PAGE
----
Over the years, so many many questions have we been asked about cork. Is it durable? Is it brittle? Is it waterproof? With this article we hope to answer these questions.
Different works, different corks
The versatility of cork as a material means there’s a plethora of uses of this material, from flooring to insulation, to accessories made of cork fabric. However different types of cork processing are indicated for specific uses. Therefore the kind of process one does to cork bark for a floor tile is normally not indicated for example for a cork wallet or umbrella. But what are these different processes? Let me explain.
Cork Agglomerate is perhaps the cheapest kind of cork processing and there’s a reason for it. Essentially it’s any kind of cork grounded to whatever grain density is needed. This is the utmost re-usability of cork as it’s often made of used cork products such as wine stoppers or anything made of cork. Once the cork is grounded. The cork is then poured into a vat where it’s boiled. The boiling process makes the cork release a natural resin that binds the different granules together. With this process one can turn the normal sized cork bark into blocks of whatever use you need it for.
Pros: Ideal for large scale works that will use cork. Normally used in industrial settings or construction. Though it’s the most common use of cork due to how cheap and reusable it is. It can be died in different colors and has a high tolerance to synthetic dyes.
Cons: The cork granules will eventually flake away little by little. In a plank or cube form is ideal though it is brittle and not flexible. If cut into a sheet it will simply break apart.
Main uses: Insulation, wine stoppers or any kind of industrial sized where cork is needed. Lisbon harbor has famously incorporated cork granules with concrete into it’s foundations creating pillars of concrete with less weight in a very swampy part of the Tagus river.
Not Recommended For: Cork fabric! It’s low degree of flexibility means it will brittle away and soon enough your cork purse will decay into tiny cork pieces.
Cork Stripes is composed of homogeneous sliced planks of cork bark bound together into a block and then cut into slices to whichever degree is needed. The planks are conjoined vertically and normally have only a couple of centimeters in thickness. As the planks are placed vertically a number of horizontal darker brown lines are visible. These lines, or pores, are naturally dug on the cork bark when it’s still in the tree. Insects and fungus create them to reach the livable cork bark on the cork oak. As the cork bark grows they slowly dig deeper and deeper. The planks are also of a lower degree of cork bark representing more pores and more inconsistencies in the final product making it a relatively cheap cork bark to obtain but with a lesser lifespan.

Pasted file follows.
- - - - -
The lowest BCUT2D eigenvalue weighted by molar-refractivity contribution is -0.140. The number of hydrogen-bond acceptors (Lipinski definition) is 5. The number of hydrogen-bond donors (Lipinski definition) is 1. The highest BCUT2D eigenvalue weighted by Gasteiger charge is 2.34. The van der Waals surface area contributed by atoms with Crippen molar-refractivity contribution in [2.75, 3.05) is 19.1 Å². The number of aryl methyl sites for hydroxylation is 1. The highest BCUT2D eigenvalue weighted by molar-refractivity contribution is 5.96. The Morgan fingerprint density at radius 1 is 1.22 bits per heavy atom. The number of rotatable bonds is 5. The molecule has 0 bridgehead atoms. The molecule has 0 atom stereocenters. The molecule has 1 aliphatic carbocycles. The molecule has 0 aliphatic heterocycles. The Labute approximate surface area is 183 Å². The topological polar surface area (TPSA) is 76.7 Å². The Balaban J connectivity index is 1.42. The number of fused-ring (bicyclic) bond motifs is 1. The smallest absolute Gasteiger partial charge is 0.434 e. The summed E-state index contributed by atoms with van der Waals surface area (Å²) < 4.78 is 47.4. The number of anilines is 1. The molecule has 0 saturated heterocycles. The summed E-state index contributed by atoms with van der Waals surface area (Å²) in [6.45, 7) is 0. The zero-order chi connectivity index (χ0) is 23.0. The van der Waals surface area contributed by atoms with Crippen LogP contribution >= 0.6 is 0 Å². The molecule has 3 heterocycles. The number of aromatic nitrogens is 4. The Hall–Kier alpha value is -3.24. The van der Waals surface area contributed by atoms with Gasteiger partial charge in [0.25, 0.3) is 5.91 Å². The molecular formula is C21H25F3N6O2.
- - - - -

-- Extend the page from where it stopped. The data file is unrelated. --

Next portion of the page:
Pros: Cork stripes is the next step from agglomerates as it shows the typical cork smoothness in a relatively cheaper way of processing. The stripes are often cut from the leftovers of the wine stoppers industry so there is no wastage of cork! On top of that, the direct use of cork bark means the trees are kept in a healthy state and promotes the preservation of cork oak forests (montado) throughout Portugal and Spain.
Cons: The stripes joint together and the many natural pores cut horizontally means that for thinner cork products these could break apart at these parts. As it is cheaper to produce and widely available, many unethical businesses based in third world countries are making products with these process by the millions. Unfortunately this kind of fabric does not have the same kind of strength and leads to propagate the idea that cork is not a durable material. Adding to this the cheap backing and synthetic dies and is a perfect recipe for disaster at the consumers expense.